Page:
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Ethical English addresses the 'ethos' of English teaching and draws attention to its 'spirit' and fundamental character, identifying the features that English teaching must exhibit if it is to continue to sustain us morally as a liberal art and to provide the learners of increasingly plural societies with a broad ethical education. Mark A. Pike provides practical examples from the classroom, including assessment and teaching, knitting these with an ethical critique of practice, stimulating readers to engage in critical reflection concerning the teaching of English. This book not only shows readers how to teach English but also helps them to critically evaluate the ethics of the practice of English teaching.
Drawing on interdisciplinary work in the field of ethics and literature by a diverse range of thinkers, including Martha Nussbaum, Emmanuel Levinas and Paul Ricoeur, Jil Larson offers new readings of late Victorian and turn-of-the-century British fiction, she shows how ethical concepts can transform our understanding of narratives, just as narratives make possible a valuable, contextualised moral deliberation. Focusing on novels by Thomas Hardy, Sarah Grand, Olive Schreiner, Oscar Wilde, and Henry James, Larson explores the conjunction of ethics and fin-de-siècle history and culture through a consideration of what narratives from this period tell us about emotion, reason, and gender, aestheticism, and such speech acts as promising and lying. This book will be of interest to scholars of nineteenth century and modernism, and all interested in the conjunction between narrative, ethics and literary theory.
This volume is the first to offer a comprehensive critical examination of the intersections between contemporary ethical thought and post-1989 British playwriting. Its coverage of a large number of plays and playwrights, international range of contributors and original argumentation make it a key point of reference for students and researchers.
Sketches out the history of Greek, of medieval, and of English reflections on the aims and laws of human conduct.
Medieval writers were fascinated by fortune and misfortune, yet the critical problems raised by such explorations have not been adequately theorized. Allan Mitchell invites us to consider these contingencies in relation to an "ethics of the event." His book examines how Middle English writers including Chaucer, Gower, Lydgate, and Malory treat unpredictable events such as sexual attraction, political disaster, social competition, traumatic accidents, and the textual condition itself - locating in fortune the very potentiality of ethical life. While earlier scholarship has detailed the iconography of Lady Fortune, this book alters and advances the conversation so that we see fortune less as a negative exemplum than as a positive sign of radical phenomena.
The late medieval Church obliged all Christians to rebuke the sins of others, especially those who had power to discipline in Church and State: priests, confessors, bishops, judges, the Pope. This practice, in which the injured party had to confront the wrong-doer directly and privately, was known as fraternal correction. Edwin Craun examines how pastoral writing instructed Christians to make this corrective process effective by avoiding slander, insult, and hypocrisy. He explores how John Wyclif and his followers expanded this established practice to authorize their own polemics against mendicants and clerical wealth. Finally, he traces how major English reformist writing - Piers Plowman, Mum and the Sothsegger, and The Book of Margery Kempe - expanded the practice to justify their protests, to protect themselves from repressive elements in the late Ricardian and Lancastrian Church and State, and to urge their readers to mount effective protests against religious, social, and political abuses.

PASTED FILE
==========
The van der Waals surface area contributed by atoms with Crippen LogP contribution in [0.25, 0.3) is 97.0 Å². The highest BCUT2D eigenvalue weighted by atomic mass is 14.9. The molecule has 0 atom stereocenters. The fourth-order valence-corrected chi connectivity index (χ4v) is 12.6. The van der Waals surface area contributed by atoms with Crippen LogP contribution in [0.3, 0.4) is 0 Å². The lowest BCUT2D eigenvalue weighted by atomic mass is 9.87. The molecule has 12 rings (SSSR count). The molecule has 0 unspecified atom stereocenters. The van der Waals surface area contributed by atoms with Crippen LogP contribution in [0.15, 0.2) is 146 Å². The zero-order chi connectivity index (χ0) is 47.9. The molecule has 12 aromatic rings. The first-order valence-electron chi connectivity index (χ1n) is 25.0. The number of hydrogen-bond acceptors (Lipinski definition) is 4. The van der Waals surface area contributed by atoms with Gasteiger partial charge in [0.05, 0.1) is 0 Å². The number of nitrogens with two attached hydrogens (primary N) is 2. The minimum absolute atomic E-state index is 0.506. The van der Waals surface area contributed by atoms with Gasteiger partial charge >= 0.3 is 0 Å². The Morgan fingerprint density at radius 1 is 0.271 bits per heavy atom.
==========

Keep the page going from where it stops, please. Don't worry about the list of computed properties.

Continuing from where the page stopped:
A 1986 study of the British ethical societies in the nineteenth and early twentieth centuries. Dr Mackillop's comprehensive account explores these societies, which became havens of discussion, rallying-points for progressive campaigns and places of secular worship along with the significant events and personalities in the history of the ethical movement.
Complicating a pervasive view of the ethical thought of the Victorians and their close relations, which emphasizes the domineering influence of a righteous and repressive morality, Wainwright discerns a new orientation towards an expansive ethics of flourishing or living well in Austen, Gaskell, Dickens, Eliot, Hardy and Forster. In a sequence of remarkable novels by these authors, Wainwright traces an ethical perspective that privileges styles of life that are worthy and fulfilling, admirable and rewarding. Presenting new research into the ethical debates in which these authors participated, this rigorous and energetic work reveals the ways in which ideas of major theorists such as Kant, F. H. Bradley, or John Stuart Mill, as well as those of now little-known writers such as the priest Edward Tagart, the preacher William Maccall, and philanthropist Helen Dendy Bosanquet, were appropriated and reappraised. Further, Wainwright seeks also to place these novelists within the wider context of modernity and proposes that their responses can be linked to the on-going and animated discussions that characterize modern moral philosophy.
A study of the tradition of ethical socialism, its successes, its failures, and its relevance to contemporary Britain. It focuses on a group of writers who, although separated by time, all promoted this brand of socialism. It chronicles their thoughts and theories, and examines their intentions.